Archive for April 12, 2007

When You Have Kids…

My friend Bob correctly pointed out in my last post that the corollary to The Mother’s Curse, is “When you have kids you’ll understand”.   My parents got ME with that one.

When I was about 10, sister-mom’s hobby was painting ceramic things.  I don’t remember all the things she made, but I distinctly remember the pair of siamese cats.  She was especially proud of her work on these two cats, and they resided on a TV in the Living Room.  Like most 60’s and 70’s houses, the Living Room wasn’t really for living…atleast not for kids.  It was the room my parents saved for guests.  We were supposed to pass by it with our eyes averted at all times.  Naturally, that’s exactly where we headed any time she wasn’t looking.

One afternoon she ran to the store and left us, my sister-niece and brother-nephew, on our own.  Mike had a nerf ball we were throwing around, that turned into a game of keep away that turned into a rousing game of monkey in the middle.  Before we knew it, we’d drifted into the living room, someone threw a wild pass that missed the receiver and knocked one of those siames cats off the TV.  It shattered into a million pieces. 

I may have mentioned it before, but it bears repeating.  My sister-mom was very strict.  There wasn’t a single thing wishy-washy about her, she had no interest in being our friend, she was THE MOTHER.  Her punishments were swift, unrelenting and achingly painful despite the fact that we were never spanked, beaten or abused in any way.  She punished us by taking away our fun or our freedom. 

The three of us just stared at the broken pieces, our mouths hanging open, our hearts racing.  We were in such shock we didn’t even pick up the pieces, we just walked to the den and sat in a line on the couch.  Silently.  She came home and seeing us sitting, silently, immediately clued her in that something was amiss.  She set the grocery bags on the kitchen counter and walked off to look for the damage.  We continued to sit, silently.  I couldn’t think of anything but the impending punishment.  No pool privileges, no TV, no movies, no friends, no phone calls.  I assumed we’d be grounded to our rooms, put on slave labor to replace the cost of the cat.  She was always clever in her punishments, there was no telling what fiendish thing she would do to us once she saw the broken cat.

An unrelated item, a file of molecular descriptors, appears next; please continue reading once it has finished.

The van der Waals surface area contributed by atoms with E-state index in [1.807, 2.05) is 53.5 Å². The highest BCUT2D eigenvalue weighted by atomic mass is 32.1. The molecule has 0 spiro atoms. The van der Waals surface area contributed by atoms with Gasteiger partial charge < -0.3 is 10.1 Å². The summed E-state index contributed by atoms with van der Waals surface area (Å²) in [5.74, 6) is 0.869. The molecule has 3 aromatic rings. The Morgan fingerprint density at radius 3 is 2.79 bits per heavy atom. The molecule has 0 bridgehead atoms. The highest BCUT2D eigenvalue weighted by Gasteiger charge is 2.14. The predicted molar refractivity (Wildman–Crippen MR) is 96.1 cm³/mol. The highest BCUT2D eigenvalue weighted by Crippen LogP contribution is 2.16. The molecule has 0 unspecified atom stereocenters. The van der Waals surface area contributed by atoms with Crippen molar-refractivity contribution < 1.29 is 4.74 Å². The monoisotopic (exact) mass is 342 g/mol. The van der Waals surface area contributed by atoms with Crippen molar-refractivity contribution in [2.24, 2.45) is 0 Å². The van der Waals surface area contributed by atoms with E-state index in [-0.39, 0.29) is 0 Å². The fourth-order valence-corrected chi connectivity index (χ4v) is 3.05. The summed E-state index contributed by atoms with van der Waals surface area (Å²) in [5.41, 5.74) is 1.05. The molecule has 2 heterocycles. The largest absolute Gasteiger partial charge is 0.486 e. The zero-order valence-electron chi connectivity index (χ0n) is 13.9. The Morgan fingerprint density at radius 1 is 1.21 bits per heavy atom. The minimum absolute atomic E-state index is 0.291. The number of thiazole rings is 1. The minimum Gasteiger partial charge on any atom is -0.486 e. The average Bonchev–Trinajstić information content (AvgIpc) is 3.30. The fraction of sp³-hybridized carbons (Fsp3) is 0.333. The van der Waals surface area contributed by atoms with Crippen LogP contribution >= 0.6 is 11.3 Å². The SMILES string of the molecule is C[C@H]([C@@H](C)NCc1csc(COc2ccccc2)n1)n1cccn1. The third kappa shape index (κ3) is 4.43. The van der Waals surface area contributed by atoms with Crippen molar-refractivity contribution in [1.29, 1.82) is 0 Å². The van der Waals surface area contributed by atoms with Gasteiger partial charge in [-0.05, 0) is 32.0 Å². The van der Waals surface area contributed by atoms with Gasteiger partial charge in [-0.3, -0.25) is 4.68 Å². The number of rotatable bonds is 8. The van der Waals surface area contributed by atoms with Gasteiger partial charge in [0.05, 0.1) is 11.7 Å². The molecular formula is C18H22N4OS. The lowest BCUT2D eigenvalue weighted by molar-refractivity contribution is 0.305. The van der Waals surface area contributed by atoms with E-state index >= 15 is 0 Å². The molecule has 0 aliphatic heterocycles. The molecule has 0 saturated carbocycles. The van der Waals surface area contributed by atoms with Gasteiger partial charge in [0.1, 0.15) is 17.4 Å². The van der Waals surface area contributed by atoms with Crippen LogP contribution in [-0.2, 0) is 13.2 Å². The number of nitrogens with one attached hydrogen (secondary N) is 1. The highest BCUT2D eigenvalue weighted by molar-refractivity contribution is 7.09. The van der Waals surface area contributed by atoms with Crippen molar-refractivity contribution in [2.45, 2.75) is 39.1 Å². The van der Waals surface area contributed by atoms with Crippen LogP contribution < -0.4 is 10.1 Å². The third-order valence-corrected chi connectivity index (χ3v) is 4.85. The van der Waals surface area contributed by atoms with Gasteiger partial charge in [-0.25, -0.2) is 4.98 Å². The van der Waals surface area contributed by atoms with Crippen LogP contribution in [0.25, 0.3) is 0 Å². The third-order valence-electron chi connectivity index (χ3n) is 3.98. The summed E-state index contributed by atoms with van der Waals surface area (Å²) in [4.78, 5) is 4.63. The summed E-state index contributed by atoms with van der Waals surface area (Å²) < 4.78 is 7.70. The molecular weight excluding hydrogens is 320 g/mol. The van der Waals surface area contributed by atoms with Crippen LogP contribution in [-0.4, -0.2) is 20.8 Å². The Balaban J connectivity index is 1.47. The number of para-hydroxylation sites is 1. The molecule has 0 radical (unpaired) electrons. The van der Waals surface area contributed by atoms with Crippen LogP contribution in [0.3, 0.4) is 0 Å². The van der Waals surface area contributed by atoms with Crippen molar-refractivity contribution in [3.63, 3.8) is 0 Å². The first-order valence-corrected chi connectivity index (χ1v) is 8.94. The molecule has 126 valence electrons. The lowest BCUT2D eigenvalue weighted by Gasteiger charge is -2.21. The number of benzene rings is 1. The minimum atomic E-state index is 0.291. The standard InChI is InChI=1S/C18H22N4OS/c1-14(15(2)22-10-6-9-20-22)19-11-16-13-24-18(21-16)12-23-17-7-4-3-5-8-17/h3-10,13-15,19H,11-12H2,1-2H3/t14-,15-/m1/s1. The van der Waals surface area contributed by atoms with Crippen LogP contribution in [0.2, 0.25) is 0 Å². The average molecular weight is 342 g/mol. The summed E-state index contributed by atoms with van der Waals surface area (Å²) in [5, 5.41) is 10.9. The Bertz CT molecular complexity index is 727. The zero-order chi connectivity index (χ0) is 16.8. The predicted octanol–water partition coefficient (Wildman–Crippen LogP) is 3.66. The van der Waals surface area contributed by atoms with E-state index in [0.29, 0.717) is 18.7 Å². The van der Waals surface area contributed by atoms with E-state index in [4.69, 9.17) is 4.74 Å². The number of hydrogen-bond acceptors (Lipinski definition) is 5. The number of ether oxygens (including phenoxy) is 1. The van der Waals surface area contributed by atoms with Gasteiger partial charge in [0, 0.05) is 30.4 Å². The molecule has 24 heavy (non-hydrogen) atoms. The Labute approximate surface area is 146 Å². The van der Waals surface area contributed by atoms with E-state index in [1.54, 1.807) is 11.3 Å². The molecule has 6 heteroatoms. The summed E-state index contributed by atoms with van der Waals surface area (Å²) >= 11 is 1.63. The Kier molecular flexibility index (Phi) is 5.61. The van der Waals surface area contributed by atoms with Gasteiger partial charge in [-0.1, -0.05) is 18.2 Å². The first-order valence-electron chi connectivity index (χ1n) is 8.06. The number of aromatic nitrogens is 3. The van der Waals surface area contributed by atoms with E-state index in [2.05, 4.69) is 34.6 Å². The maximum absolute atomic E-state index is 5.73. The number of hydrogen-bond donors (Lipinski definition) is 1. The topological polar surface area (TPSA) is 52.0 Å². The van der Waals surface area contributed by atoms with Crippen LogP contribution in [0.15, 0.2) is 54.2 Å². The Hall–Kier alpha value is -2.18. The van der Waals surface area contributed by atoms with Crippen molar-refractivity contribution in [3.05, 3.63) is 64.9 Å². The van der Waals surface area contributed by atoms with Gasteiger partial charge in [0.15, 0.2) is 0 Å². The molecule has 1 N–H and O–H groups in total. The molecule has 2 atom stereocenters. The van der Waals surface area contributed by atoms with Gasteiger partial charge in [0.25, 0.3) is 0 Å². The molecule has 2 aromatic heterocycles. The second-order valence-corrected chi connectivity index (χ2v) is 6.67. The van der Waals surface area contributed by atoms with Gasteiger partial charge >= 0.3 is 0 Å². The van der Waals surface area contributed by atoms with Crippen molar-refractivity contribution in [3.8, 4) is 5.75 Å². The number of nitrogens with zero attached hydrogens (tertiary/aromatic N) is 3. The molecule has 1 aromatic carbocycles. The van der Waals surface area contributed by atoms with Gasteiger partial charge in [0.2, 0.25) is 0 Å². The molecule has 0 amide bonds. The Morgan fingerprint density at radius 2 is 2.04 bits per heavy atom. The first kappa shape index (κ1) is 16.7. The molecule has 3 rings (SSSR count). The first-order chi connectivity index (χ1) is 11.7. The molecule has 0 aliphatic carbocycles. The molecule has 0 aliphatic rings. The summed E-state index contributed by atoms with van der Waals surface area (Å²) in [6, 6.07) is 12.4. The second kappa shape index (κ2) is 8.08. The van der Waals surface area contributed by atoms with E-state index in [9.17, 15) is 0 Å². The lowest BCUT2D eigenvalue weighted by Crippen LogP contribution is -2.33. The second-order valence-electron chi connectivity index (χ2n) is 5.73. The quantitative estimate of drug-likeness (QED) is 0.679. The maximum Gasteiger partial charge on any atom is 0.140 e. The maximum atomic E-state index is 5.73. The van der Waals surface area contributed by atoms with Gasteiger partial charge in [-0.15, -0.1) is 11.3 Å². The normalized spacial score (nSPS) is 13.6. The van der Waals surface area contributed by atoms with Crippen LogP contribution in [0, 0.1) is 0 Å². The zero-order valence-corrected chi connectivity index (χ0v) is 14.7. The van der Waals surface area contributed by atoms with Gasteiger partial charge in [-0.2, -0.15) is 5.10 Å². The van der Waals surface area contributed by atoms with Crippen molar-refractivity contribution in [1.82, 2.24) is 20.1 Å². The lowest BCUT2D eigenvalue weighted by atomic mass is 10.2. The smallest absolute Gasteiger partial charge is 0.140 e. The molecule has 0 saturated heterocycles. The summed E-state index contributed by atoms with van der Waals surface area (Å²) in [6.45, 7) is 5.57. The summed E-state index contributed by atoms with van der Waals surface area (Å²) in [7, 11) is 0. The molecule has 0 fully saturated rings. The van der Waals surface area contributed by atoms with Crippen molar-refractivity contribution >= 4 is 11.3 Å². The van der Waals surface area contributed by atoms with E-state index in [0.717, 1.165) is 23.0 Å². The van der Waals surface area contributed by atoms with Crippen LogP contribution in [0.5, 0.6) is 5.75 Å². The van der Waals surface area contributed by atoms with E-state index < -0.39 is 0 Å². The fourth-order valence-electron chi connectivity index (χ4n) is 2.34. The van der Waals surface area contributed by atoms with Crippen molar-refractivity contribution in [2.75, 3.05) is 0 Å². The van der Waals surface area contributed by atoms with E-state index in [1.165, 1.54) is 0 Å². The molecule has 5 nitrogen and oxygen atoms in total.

We saw her pass through the kitchen, heard her walk through the dining room and held our breath for the howling we were sure would start when she reached the living room. We waited.  Nothing.  Minutes ticked by, still nothing.  Finally she came back into the kitchen and took the broom and dustpan out of the closet.  Sister-Mom came back with the broken cat on the dustpan and the other cat in her hand with the broom.  She looked calm, and controlled.  We watched her dump the broken shards and put the broom and dustpan away.  Then she took that other cat and dropped it into the sink breaking it into a million pieces.  Once she’d cleaned up the mess, she looked calmly at us and said “Why don’t you kids go outside and play, dinner will be ready soon.”

We walked on eggshells around her for weeks, wondering when she was going to decide how to punish us.  She never did and I forgot about the incident until I had kids of my own.  I used to be a cross-stitcher.  I had boxes and boxes of embroidery thread wrapped onto spools and stored numerically so I never had to search for materials for a project.  I kept the hoops, floss boxes, patterns and needles in a bag beside my chair.  It was the only thing in my house my kids knew they were not to touch.  I shared everything else I owned with them, but this was mine. 

I came home from work one day and found the boxes a mess, floss all in a tangle, felt pen marks on a piece I was stitching, pages torn out of my pattern books.  The older girls had got into the bag to make bracelets and failed to watch the younger two wreaking havoc on everything else. 

In that moment I knew exactly why sister-mom hadn’t punished us or even mentioned the incident.  What is a suitable punishment for discovering your children don’t respect your passions?  I did’nt mention anything to my kids either, just threw the whole mess away.  I did call my sister-mom, and apologize for breaking her ceramic cat. 

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April 12, 2007 at 10:18 pm 14 comments


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